The Blog

The Little Engine That Barely Could

7:53 AM, Nov 12, 2013 • By VICTORINO MATUS
Widget tooltip
Single Page Print Larger Text Smaller Text Alerts

Last Saturday marked the 24th anniversary of the fall of the Berlin Wall. At the International Spy Museum in downtown D.C., the day was commemorated by a parade of colorful Trabants, those wonderful symbols of East German innovation and efficiency—central planning at its best.

The Little Engine That Barely Could

Mike Matus

First constructed in 1957, the Trabant was the GDR's answer to the Volkswagen Beetle. Because of its lightness (that would be Duroplast), the "Trabi" could accelerate relatively fast from block to block. It fit four passengers. The outward design is a hipster's dream.

Inside, however, was a different story.

Underneath the hood was a two-stroke engine (two cylinders) that produced enough smoke, in the words of William Jeanes of Car and Driver, "to suffocate whole villages." According to Time, "Trabants ... often lacked even the most basic of amenities, like brake lights or turn signals." (The magazine went further, describing it as "the car that gave communism a bad name.") And as Jeanes noted, "That anyone bought this toad, sometimes waiting 15 years, defines consumerism behind the Iron Curtain."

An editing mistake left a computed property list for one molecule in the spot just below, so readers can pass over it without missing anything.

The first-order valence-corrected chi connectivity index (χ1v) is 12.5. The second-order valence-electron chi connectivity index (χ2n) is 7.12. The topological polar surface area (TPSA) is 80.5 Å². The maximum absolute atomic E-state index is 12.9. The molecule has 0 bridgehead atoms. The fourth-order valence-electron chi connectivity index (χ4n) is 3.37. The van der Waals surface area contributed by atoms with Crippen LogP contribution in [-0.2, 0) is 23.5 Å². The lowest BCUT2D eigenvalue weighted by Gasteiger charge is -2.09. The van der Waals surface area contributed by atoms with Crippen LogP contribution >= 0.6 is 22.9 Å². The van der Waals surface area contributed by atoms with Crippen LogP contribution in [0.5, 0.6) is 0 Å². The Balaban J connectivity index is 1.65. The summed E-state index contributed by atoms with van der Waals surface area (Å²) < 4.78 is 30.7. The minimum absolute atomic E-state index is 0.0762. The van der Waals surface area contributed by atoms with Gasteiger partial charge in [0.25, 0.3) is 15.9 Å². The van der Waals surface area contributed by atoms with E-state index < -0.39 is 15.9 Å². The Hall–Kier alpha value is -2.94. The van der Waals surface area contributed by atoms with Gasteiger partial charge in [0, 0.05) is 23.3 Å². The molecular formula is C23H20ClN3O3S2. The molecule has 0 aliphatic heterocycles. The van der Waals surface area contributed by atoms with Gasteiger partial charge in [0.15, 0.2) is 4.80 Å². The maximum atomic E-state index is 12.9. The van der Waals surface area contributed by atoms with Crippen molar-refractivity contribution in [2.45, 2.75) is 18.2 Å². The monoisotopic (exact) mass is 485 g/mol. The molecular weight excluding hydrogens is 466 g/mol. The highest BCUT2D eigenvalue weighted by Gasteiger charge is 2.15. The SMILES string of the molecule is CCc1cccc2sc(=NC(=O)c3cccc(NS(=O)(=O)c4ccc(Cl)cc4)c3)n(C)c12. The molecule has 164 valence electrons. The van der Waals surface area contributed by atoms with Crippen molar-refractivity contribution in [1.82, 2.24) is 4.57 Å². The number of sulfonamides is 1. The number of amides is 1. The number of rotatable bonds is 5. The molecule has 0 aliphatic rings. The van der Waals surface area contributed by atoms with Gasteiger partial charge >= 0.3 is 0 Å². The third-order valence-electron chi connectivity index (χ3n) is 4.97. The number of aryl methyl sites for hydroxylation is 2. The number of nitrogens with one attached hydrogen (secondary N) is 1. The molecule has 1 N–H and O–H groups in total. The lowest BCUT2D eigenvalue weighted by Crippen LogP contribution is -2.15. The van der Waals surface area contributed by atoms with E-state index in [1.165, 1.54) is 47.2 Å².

It was also cramped—those four passengers could not have been comfortable. "You know why the Trabant was the most quiet car in the world?" asked my friend Marcus Pindur, the U.S. and Canada correspondent for Deutschlandradio. "Because you shut your ears with your knees while driving!"

Of course comfort was the last thing on East Germans' minds when they piled into those Trabants and headed west in 1989, "which made [the Trabis] a kind of automotive liberator," as Time puts it. Two years later, Trabant production came to a halt, although these misfits have found their way into popular culture—including a silly movie and U2's Zoo TV tour for the Achtung Baby album (the cars used in the latter are currently on display at the Rock 'n' Roll Hall of Fame and Museum in Cleveland). And some 200 Trabants are now in the hands of collectors in the United States.

One of those Trabi enthusiasts is Eric Allen. He and his family traveled all the way from Indiana for the Trabant parade at the Spy Museum. He even came dressed as an East German police officer, which made for a great photo op. (The museum also set up a Checkpoint Charlie.) Eric actually owns several Trabants, though he came to town towing just one model (a 1974 blue Trabant 601). But there were at least a dozen other collectors who showed up in their Trabi variants while a German band played oompah music on the street and other drivers slowed down to marvel at this gathering.

I expect next year's gathering will be even bigger as we mark the 25th anniversary of the Berlin Wall's demise.

Recent Blog Posts